Murderous attacks on Muslims by Hindutva mobs in the name of ‘cow protection’ – or other pretexts - have become grimly ‘normal’ in the past three years of Modi rule. A spate of statements by leaders of the BJP Government as well as a series of measures by BJP-led Governments to crackdown on beef and meat production and consumption have served as tacit green signals for these attacks.
In the 2014 Parliamentary election campaign, Narendra Modi himself sought votes by stoking sentiments against animal slaughter and the meat industry, which he termed ‘pink revolution.’ In 2015, BJP Governments in Maharashtra and Haryana banned beef. Soon after, the lynch mob murders gained momentum. Following the formation of the Adityanath Government in Uttar Pradesh and its crackdown on slaughterhouses, the attacks in the name of ‘cow protection’ have once again gained momentum.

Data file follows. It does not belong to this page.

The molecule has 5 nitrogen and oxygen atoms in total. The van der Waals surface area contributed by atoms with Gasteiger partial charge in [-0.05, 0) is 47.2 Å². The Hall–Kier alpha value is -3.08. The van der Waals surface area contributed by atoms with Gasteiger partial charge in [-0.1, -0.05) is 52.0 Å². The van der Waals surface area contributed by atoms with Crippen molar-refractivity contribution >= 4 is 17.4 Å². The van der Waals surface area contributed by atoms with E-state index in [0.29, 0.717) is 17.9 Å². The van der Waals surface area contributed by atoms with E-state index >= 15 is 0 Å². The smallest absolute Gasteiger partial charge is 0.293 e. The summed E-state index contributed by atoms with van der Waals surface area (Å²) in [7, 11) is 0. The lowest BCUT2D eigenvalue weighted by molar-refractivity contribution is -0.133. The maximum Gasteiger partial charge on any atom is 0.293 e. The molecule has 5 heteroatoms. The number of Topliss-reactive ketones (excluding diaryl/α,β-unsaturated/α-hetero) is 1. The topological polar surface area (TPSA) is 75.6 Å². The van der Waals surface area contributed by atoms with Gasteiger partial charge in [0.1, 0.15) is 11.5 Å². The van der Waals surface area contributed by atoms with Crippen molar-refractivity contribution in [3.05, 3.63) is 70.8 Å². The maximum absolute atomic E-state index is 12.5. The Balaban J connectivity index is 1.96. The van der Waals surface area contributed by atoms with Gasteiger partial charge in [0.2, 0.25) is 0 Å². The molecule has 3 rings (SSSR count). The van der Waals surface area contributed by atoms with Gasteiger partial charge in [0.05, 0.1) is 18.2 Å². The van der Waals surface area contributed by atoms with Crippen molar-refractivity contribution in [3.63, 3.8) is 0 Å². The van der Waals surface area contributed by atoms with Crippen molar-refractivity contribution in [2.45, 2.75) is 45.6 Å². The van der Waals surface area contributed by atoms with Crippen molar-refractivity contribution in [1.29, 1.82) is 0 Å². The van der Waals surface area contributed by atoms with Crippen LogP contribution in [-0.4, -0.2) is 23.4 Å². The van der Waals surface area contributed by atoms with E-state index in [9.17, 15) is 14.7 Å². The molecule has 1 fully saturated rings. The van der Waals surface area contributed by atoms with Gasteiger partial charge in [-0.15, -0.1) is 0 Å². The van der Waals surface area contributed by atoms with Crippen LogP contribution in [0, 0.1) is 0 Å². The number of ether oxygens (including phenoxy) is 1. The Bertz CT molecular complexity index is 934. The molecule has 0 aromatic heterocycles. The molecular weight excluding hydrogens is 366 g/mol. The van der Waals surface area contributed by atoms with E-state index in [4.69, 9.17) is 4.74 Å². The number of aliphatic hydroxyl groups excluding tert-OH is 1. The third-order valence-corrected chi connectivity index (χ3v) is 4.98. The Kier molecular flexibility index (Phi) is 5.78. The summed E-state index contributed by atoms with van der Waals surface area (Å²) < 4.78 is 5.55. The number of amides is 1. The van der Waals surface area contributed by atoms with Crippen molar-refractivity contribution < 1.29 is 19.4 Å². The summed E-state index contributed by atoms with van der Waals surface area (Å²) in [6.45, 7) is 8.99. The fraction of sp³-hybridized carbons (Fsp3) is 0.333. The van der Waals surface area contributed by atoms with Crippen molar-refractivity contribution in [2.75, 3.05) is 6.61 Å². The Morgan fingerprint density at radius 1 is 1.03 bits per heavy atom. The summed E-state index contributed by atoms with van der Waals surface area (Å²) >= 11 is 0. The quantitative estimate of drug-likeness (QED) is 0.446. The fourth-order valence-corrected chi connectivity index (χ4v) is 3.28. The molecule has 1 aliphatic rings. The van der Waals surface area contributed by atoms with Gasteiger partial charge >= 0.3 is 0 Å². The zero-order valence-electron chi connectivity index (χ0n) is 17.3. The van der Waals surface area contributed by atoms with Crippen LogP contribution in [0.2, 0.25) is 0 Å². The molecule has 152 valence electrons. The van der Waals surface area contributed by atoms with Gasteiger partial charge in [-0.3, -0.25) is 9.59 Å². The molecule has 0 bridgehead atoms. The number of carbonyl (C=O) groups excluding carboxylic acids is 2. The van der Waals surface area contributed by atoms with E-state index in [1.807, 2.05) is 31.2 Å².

In 2015, 60 year-old Abdul Ghaffar Qureshi was killed in Birloka village in Rajasthan's Nagaur district after social media was used to spread rumours accusing him of slaughtering 200 cows for a feast. In 2015, Akhlaque was lynched to death at Dadri on the allegation that he had killed a cow and stored beef in his fridge; his son was grievously injured. Soon after, Noman Khan was lynched to death by a mob at Shimla that accused him of ‘cow smuggling.’ In 2016, cattle trader Mohammad Majloom and 12-year-old Inayatullah Khan were lynched to death and hung from trees in Latehar – again by a mob claiming to ‘protect cows.’ Similar mob attacks and killings have taken place at several places. In 2016, Meo Muslim families in villages in Alwar, Rajasthan were victims of mob attacks following rumours that they were slaughtering cows. On that occasion, police did not arrest the assailants, but instead arrested several of the Muslim men.